Number of Test TakersNumber of Tests TakenNumber of Tests with Qualifying ScoresPercentage of Tests Passed
All Students11712368181776.7%
2014-2015
Number of Test TakersNumber of Tests TakenNumber of Tests with Qualifying ScoresPercentage of Tests Passed
All Students11282425185776.6%
2015-2016
Number of Test TakersNumber of Tests TakenNumber of Tests with Qualifying ScoresPercentage of Tests Passed
All Students11402395187978.5%
LEGEND< = A group below state definition for personally identifiable results
- = No data for group
* = Data not yet available

School Finance

Percentage of Expenditures

Division Expenditures

Multiple factors should be considered when comparing the level of school division expenditures for instruction and expenditures for non-instructional costs, such as administration, health services and pupil transportation. These factors include economies of scale, geographic size, and the number of students requiring special services. For example:

  • Smaller school divisions may have similar administrative and support costs as larger divisions but these non-instructional costs are spread over a smaller expenditure base.
  • Geographically large but sparsely populated school divisions may have higher per-pupil transportation costs because of travel distances and mountainous topography.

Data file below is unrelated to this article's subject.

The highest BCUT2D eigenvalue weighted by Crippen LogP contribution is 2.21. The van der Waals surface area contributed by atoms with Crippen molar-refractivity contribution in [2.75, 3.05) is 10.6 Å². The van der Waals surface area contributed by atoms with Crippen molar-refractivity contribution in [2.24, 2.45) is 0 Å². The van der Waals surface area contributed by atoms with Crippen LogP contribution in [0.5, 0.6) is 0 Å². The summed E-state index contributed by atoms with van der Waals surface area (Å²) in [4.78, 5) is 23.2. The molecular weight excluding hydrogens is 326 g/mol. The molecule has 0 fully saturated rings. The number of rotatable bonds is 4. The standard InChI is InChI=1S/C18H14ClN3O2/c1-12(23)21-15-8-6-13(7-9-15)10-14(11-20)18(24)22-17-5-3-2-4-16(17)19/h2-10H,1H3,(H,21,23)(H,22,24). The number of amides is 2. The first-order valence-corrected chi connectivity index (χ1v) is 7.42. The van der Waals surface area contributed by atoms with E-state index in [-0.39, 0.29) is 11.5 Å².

• Divisions with large populations of at-risk or special needs students must provide support services that are required or that raise student achievement.
School Division - Percentage of Expenditures
 2012-20132013-20142014-2015
Percentage of fiscal year division
operating expenditures for instructional costs
65.465.566.1

Statewide Expenditures

The state Board of Education prescribes the following major classifications for expenditures of school funds: instruction; administration, attendance and health; pupil transportation; operation and maintenance; school food services and other non-instructional operations; facilities, debt and fund transfers; technology; and contingency reserves.

Instructional costs include the salaries and benefits paid to teachers, teacher aides, principals, assistant principals, librarians, and guidance counselors; expenditures for textbooks; and expenditures for students to participate in regional and virtual instructional programs.

School State - Percentage of Expenditures
 2012-20132013-20142014-2015
Percentage of fiscal year state
operating expenditures for instructional costs
66.266.867.1

Sources of Financial Support and Total Per Pupil Expenditures for Operations

Division Per-Pupil Spending

School divisions report annually on expenditures and appropriations to meet each locality’s required local effort in support of the Standards of Quality and local match requirements for incentive and lottery-funded programs. The amount by which school divisions exceed these required minimums varies based on local decisions and circumstances.

Most state support for public education is equalized to reflect each division’s capacity to support the required educational program. The Composite Index of Local Ability-to-Pay determines state and local shares of Standards of Quality costs for each division and local match requirements for incentive and lottery-funded programs. A portion of state sales tax revenues is distributed in support of public education based on school-age population estimates.